(c) (4 pts) Carefully draw the orbitals corresponding to the HOMO of the nucleophile and LUMO of the electrophile.
Me
Me

Cl

Me

Me

HOMO: sp3 lone pair on Nitrogen

LUMO: !* CCl

1 pt for CCl antibonding as LUMO; 1 pt for correct picture


1 pt for lone pair as HOMO; 1 pt for correct picture
(d) (3 pts) Which of the thermodynamic terms above favors this reaction going toward G?
The entropy term is the only one that is favorable for the forward direction because it is positive (the products are
more disordered than the starting materials). The enthalpy, the free energy, and the Keq all favor the starting
material over the products.
3 pts for correct answer. No partial credit.
(e) (4 pts) The equilibrium constant for this reaction in aqueous solution is much larger than the one provided for the gas
phase. How can you account for this fact?
Relative to the gas phase, both the starting materials and the products will be stabilized. In aqueous solution, the
charged products will be highly stabilized by H-bonding and dipole-dipole interactions with water. The starting
materials will only be minimally stabilized in water compared to the products due to the fact that they are neutral
molecules. Thus, the Keq value will increase.
2 pts for stabilization of products
2 pts for specific molecular associations that will stabilize products (H-bonding, dipole-dipole interactions)

(f) (12 pts) On one plot, draw reaction coordinate diagrams for the gas phase and aqueous reactions. Be sure that your
diagrams account for the relative energies of the starting materials, products, and activation energies between the two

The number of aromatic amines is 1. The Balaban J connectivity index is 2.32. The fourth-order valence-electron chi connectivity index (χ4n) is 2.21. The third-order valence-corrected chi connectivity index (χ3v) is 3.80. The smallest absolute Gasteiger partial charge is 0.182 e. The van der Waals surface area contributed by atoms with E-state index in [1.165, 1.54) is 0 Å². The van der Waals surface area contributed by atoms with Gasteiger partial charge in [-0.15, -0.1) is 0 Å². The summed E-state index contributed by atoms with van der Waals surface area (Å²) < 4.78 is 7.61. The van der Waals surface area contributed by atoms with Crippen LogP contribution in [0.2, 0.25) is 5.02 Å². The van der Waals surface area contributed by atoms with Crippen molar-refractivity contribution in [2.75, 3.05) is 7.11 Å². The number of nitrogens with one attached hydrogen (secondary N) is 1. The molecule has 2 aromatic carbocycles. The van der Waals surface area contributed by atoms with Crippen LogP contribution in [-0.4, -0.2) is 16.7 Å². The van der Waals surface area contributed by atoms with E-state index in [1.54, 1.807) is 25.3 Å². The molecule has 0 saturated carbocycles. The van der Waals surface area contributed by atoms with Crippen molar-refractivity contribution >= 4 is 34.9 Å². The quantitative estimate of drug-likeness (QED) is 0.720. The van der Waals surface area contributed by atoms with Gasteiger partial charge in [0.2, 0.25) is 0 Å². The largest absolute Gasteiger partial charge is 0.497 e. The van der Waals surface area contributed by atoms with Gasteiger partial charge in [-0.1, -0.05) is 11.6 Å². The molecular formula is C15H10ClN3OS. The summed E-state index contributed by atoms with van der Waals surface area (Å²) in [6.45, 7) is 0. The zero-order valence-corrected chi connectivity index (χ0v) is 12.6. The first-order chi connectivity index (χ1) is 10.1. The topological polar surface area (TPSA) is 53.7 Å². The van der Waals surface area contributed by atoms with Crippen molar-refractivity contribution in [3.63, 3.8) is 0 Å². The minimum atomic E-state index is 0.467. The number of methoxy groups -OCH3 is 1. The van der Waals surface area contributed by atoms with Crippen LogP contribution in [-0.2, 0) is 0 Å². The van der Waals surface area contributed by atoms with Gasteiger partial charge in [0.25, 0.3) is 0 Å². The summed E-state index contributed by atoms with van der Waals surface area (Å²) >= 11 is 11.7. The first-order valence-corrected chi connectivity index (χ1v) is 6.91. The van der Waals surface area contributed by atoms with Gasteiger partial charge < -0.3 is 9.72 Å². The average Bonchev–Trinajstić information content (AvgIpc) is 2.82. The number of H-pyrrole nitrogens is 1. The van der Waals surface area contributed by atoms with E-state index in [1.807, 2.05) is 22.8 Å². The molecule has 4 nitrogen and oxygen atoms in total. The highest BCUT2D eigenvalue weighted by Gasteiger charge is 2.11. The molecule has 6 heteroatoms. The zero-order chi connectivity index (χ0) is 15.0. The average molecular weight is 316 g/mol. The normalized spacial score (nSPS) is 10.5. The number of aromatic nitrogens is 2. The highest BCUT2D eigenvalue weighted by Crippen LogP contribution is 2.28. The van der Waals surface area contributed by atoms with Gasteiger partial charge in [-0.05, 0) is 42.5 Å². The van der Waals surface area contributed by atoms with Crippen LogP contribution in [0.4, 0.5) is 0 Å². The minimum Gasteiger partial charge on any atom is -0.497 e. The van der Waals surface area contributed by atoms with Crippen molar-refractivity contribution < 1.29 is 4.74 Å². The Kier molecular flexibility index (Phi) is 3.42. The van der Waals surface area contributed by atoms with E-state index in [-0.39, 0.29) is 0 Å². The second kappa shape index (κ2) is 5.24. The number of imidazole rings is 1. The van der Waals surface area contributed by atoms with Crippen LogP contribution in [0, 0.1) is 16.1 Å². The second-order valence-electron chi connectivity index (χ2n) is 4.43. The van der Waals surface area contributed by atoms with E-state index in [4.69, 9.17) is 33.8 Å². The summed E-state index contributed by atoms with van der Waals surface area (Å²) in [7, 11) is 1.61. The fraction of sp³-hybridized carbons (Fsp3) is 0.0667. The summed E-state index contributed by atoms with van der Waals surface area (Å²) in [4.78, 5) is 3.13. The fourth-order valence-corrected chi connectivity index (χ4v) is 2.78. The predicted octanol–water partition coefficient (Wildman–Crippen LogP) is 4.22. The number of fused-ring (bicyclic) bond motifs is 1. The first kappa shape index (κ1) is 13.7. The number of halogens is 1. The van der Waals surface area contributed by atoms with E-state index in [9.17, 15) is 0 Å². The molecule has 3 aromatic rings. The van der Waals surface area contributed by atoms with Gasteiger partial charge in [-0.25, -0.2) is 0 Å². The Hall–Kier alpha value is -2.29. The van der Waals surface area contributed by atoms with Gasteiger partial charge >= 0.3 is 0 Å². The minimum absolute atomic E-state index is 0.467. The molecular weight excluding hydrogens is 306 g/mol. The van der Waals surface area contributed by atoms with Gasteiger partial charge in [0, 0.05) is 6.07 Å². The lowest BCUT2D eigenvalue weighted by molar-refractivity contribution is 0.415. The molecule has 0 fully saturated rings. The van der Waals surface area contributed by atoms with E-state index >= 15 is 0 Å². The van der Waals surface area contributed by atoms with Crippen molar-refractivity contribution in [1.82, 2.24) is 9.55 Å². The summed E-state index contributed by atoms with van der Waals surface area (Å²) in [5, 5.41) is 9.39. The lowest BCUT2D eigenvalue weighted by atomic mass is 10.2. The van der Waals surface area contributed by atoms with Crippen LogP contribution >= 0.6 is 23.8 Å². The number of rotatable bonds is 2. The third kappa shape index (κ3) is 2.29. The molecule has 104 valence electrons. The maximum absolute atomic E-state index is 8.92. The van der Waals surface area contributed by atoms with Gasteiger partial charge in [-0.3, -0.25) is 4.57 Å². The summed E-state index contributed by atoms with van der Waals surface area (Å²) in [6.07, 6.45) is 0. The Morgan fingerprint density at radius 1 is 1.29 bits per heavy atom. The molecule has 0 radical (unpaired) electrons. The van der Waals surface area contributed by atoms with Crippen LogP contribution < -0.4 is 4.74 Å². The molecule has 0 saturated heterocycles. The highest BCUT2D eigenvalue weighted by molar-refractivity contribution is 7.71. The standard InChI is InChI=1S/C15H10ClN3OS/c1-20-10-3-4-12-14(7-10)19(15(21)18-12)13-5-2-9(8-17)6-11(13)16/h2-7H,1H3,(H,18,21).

conditions. Label "Gogas, "Ggas, "Goaq and "Gaq.

TSgas
!G aq < !G gas

potential energy

!G gas
TSaq

!G aq

!Gogas >0

F + NMe3
(gas)
F + NMe3
(H2O)

!Goaq < 0

G + Cl
(gas)

G + Cl
(H2O)

reaction coordinate
1 pt for single TS (SN2) for both reactions
1 pt for correct identification of activation energy ("G)
1 pt for correct identification of free energy ("Go)
1 pt for aq starting materials lower energy than gas phase starting materials
1 pt for aq products lower energy than gas phase products
1 pt for aq transition state lower energy than gas phase transition state
2 pts for "Gogas > 0 as given
2 pts for "Goaq less than "Gogas (probably negative - part (e))
2 pts for "Gaq < "Ggas transition state stabilization more significant than starting material stabilization.

6. Consider the following data regarding the reactions depicted below:


Me

Me

Me
NaOEt

(i)
Br
Me

EtOH

Me

Me
Me
100%

Me

Me

Me
0%

Me

Me
NaOEt

(ii)
Br
Me

EtOH

Me

Me

Me
25%

Me

Me

75%

(a) (2 pts) What type of isomers are H and I?


Diastereomers
2 pts for diastereomers
(or 1 pt for stereoisomer)
(b) (4 pts) What elimination mechanism is most likely for reactions (i) and (ii)? Draw the curved arrow mechanism that
accounts for the product generated in (i). Note: you do not need to draw a 3-dimensional picture of H for your mechanism.
E2 mechanism
Me

Br
Me

Me

OEt
H

Me

NaOEt
+ HOEt + NaBr

EtOH
Me

Me

1 pt each for correct arrows (concerted) (3 pts total)


1 pt for E2

(c) (12 pts) Draw the chair conformations of H and of I (4 total). Circle the lowest energy chair conformation for each
molecule and calculate how much lower in energy each is relative to the higher energy form (note: the back page of the
exam has useful data for doing this). Show your work and if necessary, identify any ambiguities in your estimate.

i-Pr
axial i-Pr: + 2.1 kcal/mol
axial Br: + 0.5 kcal/mol
axial Me: + 1.7 kcal/mol
1,3 diaxial Br/Me interaction
+ 4.3 kcal/mol

Me

i-Pr
Br

Br

Me

i-Pr/Br gauche interaction

ambiguities: + 1,3 diaxial Br/Me interaction


i-Pr/Br gauche interaction

1 pt each for well-drawn/correct chairs (2 pts total)


1 pt for correct low energy structure
2 pts for correct value of energy difference
1 pt for ambiguities

i-Pr

Br
i-Pr

Me

axial i-Pr: + 2.1 kcal/mol